The last attempt in 2001 was aborted after stabilizing fins flew off the plane's booster rocket. Controllers ordered the craft destroyed. Researchers blamed a flight control system failure and unanticipated stresses on the rocket.

Since then, a redesign and test changes have reduced the risks, researchers said, but some aspects of the X-43A's propulsion and aerodynamic design remain unproven. Simulating such high speeds on the ground remains difficult.

In many respects, this will be the first trial for crucial technology employing air-breathing "scramjet" engines instead of bulky and expensive chemical rockets to leave the atmosphere. The new engines promise to dramatically lower the risks and expense of flight by freeing spacecrafts from massive and potentially explosive fuel tanks.

"It's hard to say what the future is going to lead to," said Williams. "The [scramjet engines] have been in the wind tunnel for 20 years, but a lot of people will be interested to see if it works in free flight."

Scramjets operate at "hypersonic" speeds by burning hydrogen mixed with compressed air scooped from the atmosphere. There are no moving parts. Instead, sophisticated geometry in the engine allows hydrogen to combust with air moving through the engine at supersonic velocities.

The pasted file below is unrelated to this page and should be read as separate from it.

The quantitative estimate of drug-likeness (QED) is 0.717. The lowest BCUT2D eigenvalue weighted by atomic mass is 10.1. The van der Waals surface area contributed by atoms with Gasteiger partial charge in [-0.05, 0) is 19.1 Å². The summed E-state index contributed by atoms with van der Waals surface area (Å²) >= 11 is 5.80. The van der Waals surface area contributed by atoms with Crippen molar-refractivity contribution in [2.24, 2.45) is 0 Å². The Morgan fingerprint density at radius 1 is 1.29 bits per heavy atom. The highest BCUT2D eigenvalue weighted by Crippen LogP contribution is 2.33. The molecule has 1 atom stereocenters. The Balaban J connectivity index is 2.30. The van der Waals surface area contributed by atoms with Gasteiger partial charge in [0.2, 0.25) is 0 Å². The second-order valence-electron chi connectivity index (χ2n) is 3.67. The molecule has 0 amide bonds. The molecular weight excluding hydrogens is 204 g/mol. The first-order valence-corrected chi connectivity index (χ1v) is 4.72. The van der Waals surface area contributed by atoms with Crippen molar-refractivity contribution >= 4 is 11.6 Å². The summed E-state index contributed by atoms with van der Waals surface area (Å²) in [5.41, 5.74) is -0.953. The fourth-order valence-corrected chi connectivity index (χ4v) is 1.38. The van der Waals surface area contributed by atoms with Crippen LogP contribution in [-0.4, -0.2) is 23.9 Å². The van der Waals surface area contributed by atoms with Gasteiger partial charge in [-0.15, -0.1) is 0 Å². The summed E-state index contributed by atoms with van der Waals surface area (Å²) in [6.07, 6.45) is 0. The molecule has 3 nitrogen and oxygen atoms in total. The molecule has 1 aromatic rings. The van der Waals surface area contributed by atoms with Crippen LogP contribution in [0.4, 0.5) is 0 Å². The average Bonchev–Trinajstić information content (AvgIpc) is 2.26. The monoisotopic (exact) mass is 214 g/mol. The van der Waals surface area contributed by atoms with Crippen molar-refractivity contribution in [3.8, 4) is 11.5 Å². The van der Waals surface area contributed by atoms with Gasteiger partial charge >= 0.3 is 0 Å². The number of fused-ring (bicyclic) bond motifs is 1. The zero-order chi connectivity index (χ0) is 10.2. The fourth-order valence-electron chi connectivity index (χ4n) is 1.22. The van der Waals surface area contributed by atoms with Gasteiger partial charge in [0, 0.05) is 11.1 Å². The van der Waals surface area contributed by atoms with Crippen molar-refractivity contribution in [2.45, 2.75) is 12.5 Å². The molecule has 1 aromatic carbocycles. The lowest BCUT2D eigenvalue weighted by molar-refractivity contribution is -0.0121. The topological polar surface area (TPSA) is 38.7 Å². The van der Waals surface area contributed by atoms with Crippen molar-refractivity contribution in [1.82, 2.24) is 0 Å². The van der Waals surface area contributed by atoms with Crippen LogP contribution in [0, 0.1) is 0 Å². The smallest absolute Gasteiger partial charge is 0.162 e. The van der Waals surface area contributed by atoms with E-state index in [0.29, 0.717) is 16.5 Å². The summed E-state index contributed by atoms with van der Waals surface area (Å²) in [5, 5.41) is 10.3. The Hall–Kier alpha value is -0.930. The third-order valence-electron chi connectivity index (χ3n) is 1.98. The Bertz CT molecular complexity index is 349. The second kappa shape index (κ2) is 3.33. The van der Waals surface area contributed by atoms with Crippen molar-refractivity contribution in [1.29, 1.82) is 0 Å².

At that speed, a molecule of air stays in the engine for just a millisecond. That creates an enormous amount of thrust -- the exact amount of which is classified -- for an engine which can be reused throughout the life of an aircraft.

In theory, such engines will push crafts beyond Mach 10 and, with the help of chemical rockets, escape Earth's gravitational pull and achieve orbit. That kind of craft would probably employ multiple propulsion systems including a turbo-jet to reach supersonic speeds, scramjets to take the vessel to the edge of the atmosphere and then chemical rockets to enter the void of space.

Searching for a shuttle replacement

But a string of canceled programs and engineering failures have hindered progress. A thrifty and reliable replacement for the agency's problematic space shuttles is still years, if not a decade, away.

Congressional belt-tightening and the cost of shuttle launches (now more than $10,000 per pound; that's about $500 million per flight), have intensified efforts to find a replacement.

It was hoped one could be developed during the last decade, but plans to retire the aging shuttle fleet, now on a deadline of 2010 by President Bush, have floundered.

Engineering obstacles, budget troubles and two space shuttle disasters with Challenger and Columbia swept away a number of promising ideas.

NASA officials maintain that the Hyper-X program will continue regardless of budget cuts.

Keith Henry, spokesman for NASA's Langley Research Center in Virginia, said any reduction in funding would only delay the program, not derail it.

"NASA's primary interest is cheaper, more flexible and safer access to space," he said. "It just means the application is a little further."